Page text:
When customers placed orders, the three founders would manually schedule them, which was an onerous process. They were in the process of building a routing system to take that pressure off.

From the user experience perspective, all the menus were uncategorised and in alphabetical order – a by-product of the lean build, which they knew was an issue but couldn’t find time to fix.

The app had no customer feedback function either, so they had no way of knowing how many of their orders were arriving late.

They also did not have enough delivery drivers contracted to cope with peak times, and it was often the case that on a Saturday afternoon the majority of their drivers opted not to work.

Many of these problems they thought could be alleviated with more money, but it was difficult to find investors.

The advice Aman was given by venture capitalists he’d reached out to was, in order for the product to be viable for funding, it needed to prove to be scalable.

“They wanted to be in a Sydney or Brisbane, and at that stage, Foodora and Deliveroo entered the marketplace as well, and it was just this whole crazy food delivery market,” Aman says.

In September 2016, things started to look up; they’d built their routing system (although it was buggy), taking some of the pressure off, and they’d almost finished updates that would fix some user experience issues.

It was around this time they heard UberEATS was eyeing Adelaide.

Aman hoped they would have at least six months to prepare, but within six weeks, UberEATS launched.

Despite their competitor coming to market, October and November were Mlkman’s two biggest months, but Aman watched as the restaurants he’d dragged into the digital delivery age slowly signed over to UberEATS.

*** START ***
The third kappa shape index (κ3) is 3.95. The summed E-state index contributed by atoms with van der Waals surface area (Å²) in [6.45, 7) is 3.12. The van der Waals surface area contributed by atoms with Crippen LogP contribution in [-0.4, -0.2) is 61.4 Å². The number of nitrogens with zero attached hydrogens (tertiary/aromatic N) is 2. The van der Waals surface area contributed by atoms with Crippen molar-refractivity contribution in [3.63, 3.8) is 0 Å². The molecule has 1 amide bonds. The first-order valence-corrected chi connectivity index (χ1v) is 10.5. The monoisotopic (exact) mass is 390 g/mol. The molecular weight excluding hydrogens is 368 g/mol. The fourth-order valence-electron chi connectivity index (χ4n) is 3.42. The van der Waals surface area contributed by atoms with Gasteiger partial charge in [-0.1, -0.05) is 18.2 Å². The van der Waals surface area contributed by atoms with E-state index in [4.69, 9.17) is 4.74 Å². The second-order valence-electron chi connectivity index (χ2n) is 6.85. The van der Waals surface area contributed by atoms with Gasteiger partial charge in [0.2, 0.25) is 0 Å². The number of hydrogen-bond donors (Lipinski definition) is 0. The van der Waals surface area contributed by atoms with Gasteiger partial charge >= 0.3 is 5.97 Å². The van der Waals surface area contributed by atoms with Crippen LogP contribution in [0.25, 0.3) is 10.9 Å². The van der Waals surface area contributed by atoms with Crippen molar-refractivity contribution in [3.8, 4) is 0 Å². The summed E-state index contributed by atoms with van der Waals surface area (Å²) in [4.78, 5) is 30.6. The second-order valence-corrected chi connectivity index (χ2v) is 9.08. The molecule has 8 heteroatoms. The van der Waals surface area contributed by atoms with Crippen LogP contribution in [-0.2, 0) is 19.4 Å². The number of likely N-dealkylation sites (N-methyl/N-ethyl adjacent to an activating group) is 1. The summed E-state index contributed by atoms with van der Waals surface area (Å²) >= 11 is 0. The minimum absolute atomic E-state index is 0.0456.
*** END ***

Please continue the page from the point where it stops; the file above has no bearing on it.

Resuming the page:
In March this year, Deliveroo entered the market, and by mid-April, Mlkman’s users had evaporated.

“There were tiny tweaks we were making to make the user experience better for both customers and restaurants, but to be honest, we were just out executed,” Aman says.

They had fought, but grew tired, and after months of negotiations with another delivery service, news of Mlkman’s death spread quietly throughout its social media base.

Aman’s relief was instantaneous. Yet, four months on, even with the benefit of hindsight, he is in no way disillusioned.

“Uber’s one of my favourite companies. It still is. It’s done cool things. I hated them when I had Mlkman, but now that I don’t, I can love them again,” he laughs.

He plans to bring a new product to market this September, though he’s tight-lipped on the details.

“I think I’ll stay in technology. I think technology is changing the world, and I want to be in that,” Aman says.

“I think the biggest lesson is probably being obsessed about the customer a lot more, focussing on product, and just really focussing on the app and the experience.

“There were a million lessons. If we looked at each part of the business, there was a lesson at each part that I learnt.”

There’s an often-parodied mantra reverberating from Silicon Valley around the world, that entrepreneurs should “fail fast, fail often.”

If all that really means is to be resilient, there’s plenty of Silicon Valley’s startup culture in Aman Takhar.